Access to the Internet may have an impact on the confidence we express in our knowledge
In December 2015 Consciousness and Cognition published an article called “Answers at your fingertips: Access to the Internet influences willingness to answer questions“. We asked one of the authors, Prof. Evan Risko from the University of Waterloo, to comment on this study.
The Internet provides individuals with ready access to a staggering amount of information. How does access to this information influence what we are willing to say we “know” versus “don’t know”? To address this question we asked a number of participants a series of general knowledge trivia like questions (e.g., “what is the capital of France”). Participants had to decide and report whether they thought they knew the answer or not. There were two critical conditions. In the No-Internet-Access condition when participants responded that they knew the answer they provided it and if they responded that they did not know the answer they simply moved on to the next question. In the Internet-Access condition when participants responded that they knew the answer they, again, provided it but if they responded that they did not know the answer they now had to go and look it up on the Internet. The latter condition was designed to mimic the real-life situation in which a “connected” individual would, naturally, search the Internet for unknown answers to questions. Our main interest was in whether providing people this kind of access to the Internet would change what individuals were willing to say they knew (relative to when they did not have to look up unknown answers). Interestingly, it did. Specifically, in the Internet-Access condition individuals became less willing to say they knew the answer to the question. We think this change in behavior reflects one way that easy access to massive amounts of information can subtly influence what we are willing to say we know.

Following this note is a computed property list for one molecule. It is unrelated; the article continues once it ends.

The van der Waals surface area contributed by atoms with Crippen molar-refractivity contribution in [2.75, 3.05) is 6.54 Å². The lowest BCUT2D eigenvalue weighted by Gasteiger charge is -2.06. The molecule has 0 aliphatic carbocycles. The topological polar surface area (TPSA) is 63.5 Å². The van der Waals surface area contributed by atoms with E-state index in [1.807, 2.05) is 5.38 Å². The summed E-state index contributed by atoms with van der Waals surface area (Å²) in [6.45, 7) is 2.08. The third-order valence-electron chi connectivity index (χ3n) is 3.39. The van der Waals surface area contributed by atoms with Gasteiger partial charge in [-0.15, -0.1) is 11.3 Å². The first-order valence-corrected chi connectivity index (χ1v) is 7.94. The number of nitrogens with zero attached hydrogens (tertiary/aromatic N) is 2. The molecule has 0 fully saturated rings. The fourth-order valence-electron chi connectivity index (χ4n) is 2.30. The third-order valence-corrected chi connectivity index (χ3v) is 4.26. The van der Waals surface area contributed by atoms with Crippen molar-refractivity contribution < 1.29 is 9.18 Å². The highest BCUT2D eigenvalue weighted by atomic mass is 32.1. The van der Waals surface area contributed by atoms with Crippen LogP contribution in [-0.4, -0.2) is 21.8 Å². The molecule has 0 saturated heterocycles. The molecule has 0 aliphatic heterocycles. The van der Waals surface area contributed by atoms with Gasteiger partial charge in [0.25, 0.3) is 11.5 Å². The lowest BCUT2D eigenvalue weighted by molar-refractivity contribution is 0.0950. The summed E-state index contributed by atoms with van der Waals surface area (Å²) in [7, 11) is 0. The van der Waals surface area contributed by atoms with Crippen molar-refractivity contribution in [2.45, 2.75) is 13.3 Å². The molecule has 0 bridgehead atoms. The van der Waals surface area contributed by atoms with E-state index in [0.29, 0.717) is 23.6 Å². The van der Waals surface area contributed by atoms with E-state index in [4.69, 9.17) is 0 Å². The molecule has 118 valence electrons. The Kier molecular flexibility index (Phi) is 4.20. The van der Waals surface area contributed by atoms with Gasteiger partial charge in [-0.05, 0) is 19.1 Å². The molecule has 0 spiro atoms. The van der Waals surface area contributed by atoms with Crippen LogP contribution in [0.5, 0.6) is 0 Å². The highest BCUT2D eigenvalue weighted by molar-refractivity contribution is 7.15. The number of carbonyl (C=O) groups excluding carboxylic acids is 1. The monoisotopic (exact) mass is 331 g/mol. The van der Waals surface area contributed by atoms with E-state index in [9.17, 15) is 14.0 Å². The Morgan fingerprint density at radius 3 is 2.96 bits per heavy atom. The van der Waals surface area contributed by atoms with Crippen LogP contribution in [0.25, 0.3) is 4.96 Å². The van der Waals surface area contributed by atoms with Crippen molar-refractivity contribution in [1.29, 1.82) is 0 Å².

Our study grew out of two independent lines of research. The first was a series of recent investigations into how interaction with the Internet might influence how we think. For example, Betsy Sparrow, Jenny Liu and Daniel Wegner found that when people were presented with hard questions, words related to computers (e.g., Google) were primed. This suggests that a kind of association may exist in our minds between a lack of knowledge and the Internet – when we encounter the former our minds turn to the latter. The second line of research is concerned with metacognition or how we think about our own thinking. In particular, our research extends a long history of insightful work investigating how we decide what we know or don’t know.
There is much more to learn about the influence of the Internet on our reliance on our internal knowledge stores. One important question to address is how the Internet exerts its influence on our willingness to say, “I know.” We think there exist a number of possible answers. For example, “finding out” the (likely correct) answer via an Internet search is likely associated with a rewarding feeling (e.g., we like to know the answers to questions) and this might undermine our desire to offer our own (possibly incorrect) answer. Ongoing experiments will help us to test this and other hypotheses.
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